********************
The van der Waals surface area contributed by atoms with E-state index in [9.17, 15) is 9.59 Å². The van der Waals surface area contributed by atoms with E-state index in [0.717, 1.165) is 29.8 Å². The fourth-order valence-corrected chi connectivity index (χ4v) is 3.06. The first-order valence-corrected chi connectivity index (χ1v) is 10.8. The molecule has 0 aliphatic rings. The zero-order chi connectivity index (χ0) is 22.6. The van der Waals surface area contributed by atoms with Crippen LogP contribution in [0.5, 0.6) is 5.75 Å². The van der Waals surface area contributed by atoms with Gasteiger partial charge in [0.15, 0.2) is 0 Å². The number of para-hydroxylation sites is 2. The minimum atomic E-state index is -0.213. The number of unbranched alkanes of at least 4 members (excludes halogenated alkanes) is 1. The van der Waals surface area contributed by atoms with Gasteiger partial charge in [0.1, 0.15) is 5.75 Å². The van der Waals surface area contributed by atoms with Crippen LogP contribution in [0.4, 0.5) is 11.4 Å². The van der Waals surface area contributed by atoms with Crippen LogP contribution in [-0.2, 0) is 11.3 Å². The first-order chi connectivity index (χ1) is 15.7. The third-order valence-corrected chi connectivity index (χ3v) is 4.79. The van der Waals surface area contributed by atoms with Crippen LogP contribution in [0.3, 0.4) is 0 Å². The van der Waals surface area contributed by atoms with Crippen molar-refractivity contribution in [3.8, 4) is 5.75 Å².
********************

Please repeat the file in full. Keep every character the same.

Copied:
The van der Waals surface area contributed by atoms with E-state index in [9.17, 15) is 9.59 Å². The van der Waals surface area contributed by atoms with E-state index in [0.717, 1.165) is 29.8 Å². The fourth-order valence-corrected chi connectivity index (χ4v) is 3.06. The first-order valence-corrected chi connectivity index (χ1v) is 10.8. The molecule has 0 aliphatic rings. The zero-order chi connectivity index (χ0) is 22.6. The van der Waals surface area contributed by atoms with Crippen LogP contribution in [0.5, 0.6) is 5.75 Å². The van der Waals surface area contributed by atoms with Gasteiger partial charge in [0.15, 0.2) is 0 Å². The number of para-hydroxylation sites is 2. The minimum atomic E-state index is -0.213. The number of unbranched alkanes of at least 4 members (excludes halogenated alkanes) is 1. The van der Waals surface area contributed by atoms with Gasteiger partial charge in [0.1, 0.15) is 5.75 Å². The van der Waals surface area contributed by atoms with Crippen LogP contribution in [0.4, 0.5) is 11.4 Å². The van der Waals surface area contributed by atoms with Crippen LogP contribution in [-0.2, 0) is 11.3 Å². The first-order chi connectivity index (χ1) is 15.7. The third-order valence-corrected chi connectivity index (χ3v) is 4.79. The van der Waals surface area contributed by atoms with Crippen LogP contribution in [0.3, 0.4) is 0 Å². The van der Waals surface area contributed by atoms with Crippen molar-refractivity contribution in [3.8, 4) is 5.75 Å².